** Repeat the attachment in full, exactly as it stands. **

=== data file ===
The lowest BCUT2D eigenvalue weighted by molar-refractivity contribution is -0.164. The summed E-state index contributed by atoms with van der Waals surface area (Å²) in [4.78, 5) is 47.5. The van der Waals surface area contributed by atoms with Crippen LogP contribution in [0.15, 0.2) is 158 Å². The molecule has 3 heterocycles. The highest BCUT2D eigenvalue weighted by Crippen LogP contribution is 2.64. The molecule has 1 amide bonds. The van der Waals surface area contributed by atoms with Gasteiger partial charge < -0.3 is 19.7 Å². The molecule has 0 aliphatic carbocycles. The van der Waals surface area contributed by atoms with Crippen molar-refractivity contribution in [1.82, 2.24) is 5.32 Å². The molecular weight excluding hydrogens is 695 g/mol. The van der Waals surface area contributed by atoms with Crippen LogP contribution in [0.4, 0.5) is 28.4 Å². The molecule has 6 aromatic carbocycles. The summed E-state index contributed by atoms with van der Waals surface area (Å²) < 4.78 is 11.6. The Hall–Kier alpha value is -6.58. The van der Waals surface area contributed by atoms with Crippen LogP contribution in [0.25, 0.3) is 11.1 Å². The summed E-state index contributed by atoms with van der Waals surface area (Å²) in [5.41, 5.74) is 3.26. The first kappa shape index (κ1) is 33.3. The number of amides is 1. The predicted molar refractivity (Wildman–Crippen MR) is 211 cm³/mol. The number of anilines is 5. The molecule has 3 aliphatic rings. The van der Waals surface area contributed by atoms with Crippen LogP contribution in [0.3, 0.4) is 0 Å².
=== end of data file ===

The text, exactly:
The lowest BCUT2D eigenvalue weighted by molar-refractivity contribution is -0.164. The summed E-state index contributed by atoms with van der Waals surface area (Å²) in [4.78, 5) is 47.5. The van der Waals surface area contributed by atoms with Crippen LogP contribution in [0.15, 0.2) is 158 Å². The molecule has 3 heterocycles. The highest BCUT2D eigenvalue weighted by Crippen LogP contribution is 2.64. The molecule has 1 amide bonds. The van der Waals surface area contributed by atoms with Gasteiger partial charge < -0.3 is 19.7 Å². The molecule has 0 aliphatic carbocycles. The van der Waals surface area contributed by atoms with Crippen molar-refractivity contribution in [1.82, 2.24) is 5.32 Å². The molecular weight excluding hydrogens is 695 g/mol. The van der Waals surface area contributed by atoms with Crippen LogP contribution in [0.4, 0.5) is 28.4 Å². The molecule has 6 aromatic carbocycles. The summed E-state index contributed by atoms with van der Waals surface area (Å²) < 4.78 is 11.6. The Hall–Kier alpha value is -6.58. The van der Waals surface area contributed by atoms with Crippen LogP contribution in [0.25, 0.3) is 11.1 Å². The summed E-state index contributed by atoms with van der Waals surface area (Å²) in [5.41, 5.74) is 3.26. The first kappa shape index (κ1) is 33.3. The number of amides is 1. The predicted molar refractivity (Wildman–Crippen MR) is 211 cm³/mol. The number of anilines is 5. The molecule has 3 aliphatic rings. The van der Waals surface area contributed by atoms with Crippen LogP contribution in [0.3, 0.4) is 0 Å².